Rep. Marjorie Taylor Greene has had just about enough of this talk about the attack on the US Capitol on January 6, 2021.

“The American people are fed up with this over-dramatization of a riot that happened here at the Capitol one time,” the Georgia Republican told NBC News recently. “They are sick and tired of Jan. 6 — it’s over, OK?”

Oh well, since it only happened just the one time. …

Let’s go over a few facts, shall we?

Fact #1: Five people died that day.

Fact #2: More than 100 police officers were injured by the rioters.

Fact #3: More than 750 people from 48 states have been charged for their roles in the riot, according to a database maintained by USA Today.

Fact #4: It was the first time the Capitol had been breached since the British did it in 1814 as part of the War of 1812.

Fact #5: The rioters broke into the building with the express goal of stopping the certification of the 2020 election that had been won by Joe Biden and lost by Donald Trump.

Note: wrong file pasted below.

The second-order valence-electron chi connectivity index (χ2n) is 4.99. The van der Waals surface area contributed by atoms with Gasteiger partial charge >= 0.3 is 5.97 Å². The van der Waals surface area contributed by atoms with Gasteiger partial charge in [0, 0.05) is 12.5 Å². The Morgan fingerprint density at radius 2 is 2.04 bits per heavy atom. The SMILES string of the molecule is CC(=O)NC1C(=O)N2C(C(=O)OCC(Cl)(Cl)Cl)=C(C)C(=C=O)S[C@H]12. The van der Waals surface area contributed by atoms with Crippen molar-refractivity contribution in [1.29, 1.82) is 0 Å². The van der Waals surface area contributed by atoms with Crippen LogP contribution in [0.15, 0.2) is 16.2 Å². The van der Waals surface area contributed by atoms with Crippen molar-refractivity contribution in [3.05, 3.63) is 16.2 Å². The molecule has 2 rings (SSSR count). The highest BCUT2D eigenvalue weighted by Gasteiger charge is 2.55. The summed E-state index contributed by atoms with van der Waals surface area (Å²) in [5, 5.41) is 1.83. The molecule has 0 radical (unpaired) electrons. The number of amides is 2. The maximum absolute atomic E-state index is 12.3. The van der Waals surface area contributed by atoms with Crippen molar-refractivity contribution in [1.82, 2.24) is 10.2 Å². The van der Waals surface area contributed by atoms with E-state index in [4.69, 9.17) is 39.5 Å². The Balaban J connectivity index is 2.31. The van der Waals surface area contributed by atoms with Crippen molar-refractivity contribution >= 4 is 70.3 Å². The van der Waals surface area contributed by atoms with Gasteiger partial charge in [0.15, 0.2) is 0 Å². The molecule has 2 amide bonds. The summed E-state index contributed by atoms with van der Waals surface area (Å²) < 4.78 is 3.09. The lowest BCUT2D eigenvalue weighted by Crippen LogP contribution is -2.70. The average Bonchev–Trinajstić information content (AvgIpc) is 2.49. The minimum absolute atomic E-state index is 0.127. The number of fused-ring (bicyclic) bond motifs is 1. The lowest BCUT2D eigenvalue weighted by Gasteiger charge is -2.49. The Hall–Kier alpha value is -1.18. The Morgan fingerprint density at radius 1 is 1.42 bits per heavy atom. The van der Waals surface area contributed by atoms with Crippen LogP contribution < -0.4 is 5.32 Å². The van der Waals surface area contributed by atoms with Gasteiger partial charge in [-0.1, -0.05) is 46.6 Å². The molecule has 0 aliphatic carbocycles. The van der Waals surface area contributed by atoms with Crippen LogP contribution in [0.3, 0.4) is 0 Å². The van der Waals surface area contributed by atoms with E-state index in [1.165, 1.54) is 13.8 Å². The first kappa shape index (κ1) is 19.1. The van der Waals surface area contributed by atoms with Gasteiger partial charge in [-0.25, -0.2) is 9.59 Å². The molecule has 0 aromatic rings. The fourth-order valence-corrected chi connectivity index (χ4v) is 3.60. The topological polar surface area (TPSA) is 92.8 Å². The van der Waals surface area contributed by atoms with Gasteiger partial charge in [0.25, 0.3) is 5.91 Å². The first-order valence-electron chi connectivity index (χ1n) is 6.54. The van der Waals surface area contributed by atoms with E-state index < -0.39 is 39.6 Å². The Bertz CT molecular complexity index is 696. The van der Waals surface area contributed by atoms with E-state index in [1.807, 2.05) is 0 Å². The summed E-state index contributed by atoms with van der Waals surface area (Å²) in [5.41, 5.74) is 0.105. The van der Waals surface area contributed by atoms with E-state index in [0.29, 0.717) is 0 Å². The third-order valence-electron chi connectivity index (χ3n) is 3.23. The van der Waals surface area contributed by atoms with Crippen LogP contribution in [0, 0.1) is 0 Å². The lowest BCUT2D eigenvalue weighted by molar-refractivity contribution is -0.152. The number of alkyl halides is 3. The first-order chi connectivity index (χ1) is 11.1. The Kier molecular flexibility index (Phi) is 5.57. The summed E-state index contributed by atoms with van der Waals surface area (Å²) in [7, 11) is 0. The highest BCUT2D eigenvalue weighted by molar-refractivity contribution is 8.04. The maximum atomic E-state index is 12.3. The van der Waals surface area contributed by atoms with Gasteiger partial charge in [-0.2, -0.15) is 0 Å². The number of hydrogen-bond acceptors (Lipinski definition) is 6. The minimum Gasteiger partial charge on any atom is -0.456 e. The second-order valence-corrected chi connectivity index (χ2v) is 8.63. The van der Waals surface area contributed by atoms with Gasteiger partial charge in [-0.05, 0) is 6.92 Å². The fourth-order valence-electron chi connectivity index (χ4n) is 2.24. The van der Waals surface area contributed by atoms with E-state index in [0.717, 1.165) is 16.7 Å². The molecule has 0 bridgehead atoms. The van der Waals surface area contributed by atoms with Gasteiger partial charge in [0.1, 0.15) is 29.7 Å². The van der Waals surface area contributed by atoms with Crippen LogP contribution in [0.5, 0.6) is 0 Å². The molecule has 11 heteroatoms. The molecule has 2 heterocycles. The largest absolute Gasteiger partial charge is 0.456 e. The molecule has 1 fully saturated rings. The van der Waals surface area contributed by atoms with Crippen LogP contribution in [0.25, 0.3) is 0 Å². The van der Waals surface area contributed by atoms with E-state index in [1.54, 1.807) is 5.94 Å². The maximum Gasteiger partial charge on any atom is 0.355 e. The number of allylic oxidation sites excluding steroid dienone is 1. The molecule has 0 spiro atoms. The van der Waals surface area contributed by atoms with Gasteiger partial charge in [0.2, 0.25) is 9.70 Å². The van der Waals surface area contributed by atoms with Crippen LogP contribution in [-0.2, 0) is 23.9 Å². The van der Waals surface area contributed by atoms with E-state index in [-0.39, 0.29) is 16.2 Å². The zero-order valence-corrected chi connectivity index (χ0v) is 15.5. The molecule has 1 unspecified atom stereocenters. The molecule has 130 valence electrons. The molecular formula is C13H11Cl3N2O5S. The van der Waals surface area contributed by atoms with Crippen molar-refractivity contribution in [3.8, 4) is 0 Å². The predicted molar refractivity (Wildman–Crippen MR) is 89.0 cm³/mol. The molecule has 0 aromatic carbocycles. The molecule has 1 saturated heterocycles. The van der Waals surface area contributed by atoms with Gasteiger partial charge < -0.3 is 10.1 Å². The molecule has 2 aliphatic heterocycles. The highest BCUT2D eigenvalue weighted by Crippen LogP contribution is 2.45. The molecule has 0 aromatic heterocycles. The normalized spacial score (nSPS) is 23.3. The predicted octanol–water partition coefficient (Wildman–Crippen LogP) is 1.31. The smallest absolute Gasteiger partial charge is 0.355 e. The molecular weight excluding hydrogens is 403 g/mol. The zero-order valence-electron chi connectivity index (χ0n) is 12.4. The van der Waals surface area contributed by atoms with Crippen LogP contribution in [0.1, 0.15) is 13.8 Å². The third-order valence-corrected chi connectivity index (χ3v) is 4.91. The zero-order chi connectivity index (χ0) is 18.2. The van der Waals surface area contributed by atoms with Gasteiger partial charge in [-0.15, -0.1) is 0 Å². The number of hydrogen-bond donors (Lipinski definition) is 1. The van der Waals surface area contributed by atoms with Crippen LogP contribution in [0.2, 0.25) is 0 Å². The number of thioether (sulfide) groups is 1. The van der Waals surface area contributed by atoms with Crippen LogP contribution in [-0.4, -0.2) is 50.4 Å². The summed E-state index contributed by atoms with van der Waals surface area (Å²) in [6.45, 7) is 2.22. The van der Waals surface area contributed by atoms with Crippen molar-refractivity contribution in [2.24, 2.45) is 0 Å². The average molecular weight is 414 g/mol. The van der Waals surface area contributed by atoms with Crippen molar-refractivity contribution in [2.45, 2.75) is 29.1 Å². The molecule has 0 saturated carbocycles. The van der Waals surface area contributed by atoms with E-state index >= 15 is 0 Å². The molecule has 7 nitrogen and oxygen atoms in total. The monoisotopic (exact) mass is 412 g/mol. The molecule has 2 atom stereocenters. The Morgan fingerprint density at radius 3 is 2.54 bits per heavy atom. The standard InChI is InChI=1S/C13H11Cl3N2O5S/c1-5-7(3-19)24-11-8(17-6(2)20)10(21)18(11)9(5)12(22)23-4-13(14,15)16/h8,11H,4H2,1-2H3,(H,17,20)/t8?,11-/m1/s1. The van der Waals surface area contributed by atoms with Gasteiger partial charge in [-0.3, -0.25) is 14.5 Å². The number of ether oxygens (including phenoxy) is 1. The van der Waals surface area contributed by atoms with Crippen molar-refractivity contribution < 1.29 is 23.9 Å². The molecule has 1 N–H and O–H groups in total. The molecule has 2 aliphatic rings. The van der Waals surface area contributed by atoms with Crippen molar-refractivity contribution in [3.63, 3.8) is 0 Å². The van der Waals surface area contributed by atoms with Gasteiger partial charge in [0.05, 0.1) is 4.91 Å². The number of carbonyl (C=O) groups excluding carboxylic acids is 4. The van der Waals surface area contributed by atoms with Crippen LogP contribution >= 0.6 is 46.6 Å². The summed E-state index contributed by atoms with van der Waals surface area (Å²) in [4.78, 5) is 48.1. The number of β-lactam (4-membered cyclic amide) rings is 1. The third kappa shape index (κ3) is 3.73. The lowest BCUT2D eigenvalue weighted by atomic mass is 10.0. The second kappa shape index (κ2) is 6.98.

This was, in short, a cataclysm aimed directly at our democracy. It was a violent uprising urged on by the then-President of the United States because he was unhappy that he didn’t win the election.

Greene is far from the first Republican to attempt a whitewashing of what happened that day.

Last May, Georgia Republican Rep. Andrew Clyde said this about the riot:

“Watching the TV footage of those who entered the Capitol and walked through Statuary Hall showed people in an orderly fashion staying between the stanchions and ropes taking videos and pictures. You know, if you didn’t know the TV footage was a video from January the 6th, you would actually think it was a normal tourist visit.”

And, just a month after the riot, Wisconsin Sen. Ron Johnson insisted that “this didn’t seem like an armed insurrection to me.”

(About that claim, PolitiFact wrote this: “We still can identify accounts of numerous weapons found in and around the Capitol, brought there in some cases by people who saw themselves as soldiers in a war.”)

The Point: Greene — and the likes of Clyde and Johnson — would do well to remember this maxim: “Those that fail to learn from history are doomed to repeat it.”